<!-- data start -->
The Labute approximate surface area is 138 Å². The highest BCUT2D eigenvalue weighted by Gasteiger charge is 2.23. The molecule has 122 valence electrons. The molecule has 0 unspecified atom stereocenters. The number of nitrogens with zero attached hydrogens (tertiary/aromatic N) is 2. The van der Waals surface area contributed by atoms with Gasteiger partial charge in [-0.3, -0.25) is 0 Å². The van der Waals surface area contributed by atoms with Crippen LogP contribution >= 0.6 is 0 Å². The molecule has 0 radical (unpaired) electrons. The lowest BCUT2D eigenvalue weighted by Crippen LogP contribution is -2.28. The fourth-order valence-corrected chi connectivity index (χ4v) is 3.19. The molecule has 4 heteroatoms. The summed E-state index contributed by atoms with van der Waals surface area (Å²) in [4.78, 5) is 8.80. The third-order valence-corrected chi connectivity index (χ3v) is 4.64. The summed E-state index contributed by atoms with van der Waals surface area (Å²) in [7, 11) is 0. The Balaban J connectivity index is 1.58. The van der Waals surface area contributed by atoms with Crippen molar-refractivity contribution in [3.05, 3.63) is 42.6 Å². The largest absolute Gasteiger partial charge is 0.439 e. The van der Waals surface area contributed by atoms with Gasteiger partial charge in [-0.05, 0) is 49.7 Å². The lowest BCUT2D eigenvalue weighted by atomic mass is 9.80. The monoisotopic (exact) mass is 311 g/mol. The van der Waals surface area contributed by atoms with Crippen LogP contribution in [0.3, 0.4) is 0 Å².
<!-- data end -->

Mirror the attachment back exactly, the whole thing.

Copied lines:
The Labute approximate surface area is 138 Å². The highest BCUT2D eigenvalue weighted by Gasteiger charge is 2.23. The molecule has 122 valence electrons. The molecule has 0 unspecified atom stereocenters. The number of nitrogens with zero attached hydrogens (tertiary/aromatic N) is 2. The van der Waals surface area contributed by atoms with Gasteiger partial charge in [-0.3, -0.25) is 0 Å². The van der Waals surface area contributed by atoms with Crippen LogP contribution >= 0.6 is 0 Å². The molecule has 0 radical (unpaired) electrons. The lowest BCUT2D eigenvalue weighted by Crippen LogP contribution is -2.28. The fourth-order valence-corrected chi connectivity index (χ4v) is 3.19. The molecule has 4 heteroatoms. The summed E-state index contributed by atoms with van der Waals surface area (Å²) in [4.78, 5) is 8.80. The third-order valence-corrected chi connectivity index (χ3v) is 4.64. The summed E-state index contributed by atoms with van der Waals surface area (Å²) in [7, 11) is 0. The Balaban J connectivity index is 1.58. The van der Waals surface area contributed by atoms with Crippen molar-refractivity contribution in [3.05, 3.63) is 42.6 Å². The largest absolute Gasteiger partial charge is 0.439 e. The van der Waals surface area contributed by atoms with Gasteiger partial charge in [-0.05, 0) is 49.7 Å². The lowest BCUT2D eigenvalue weighted by atomic mass is 9.80. The monoisotopic (exact) mass is 311 g/mol. The van der Waals surface area contributed by atoms with Crippen LogP contribution in [0.3, 0.4) is 0 Å².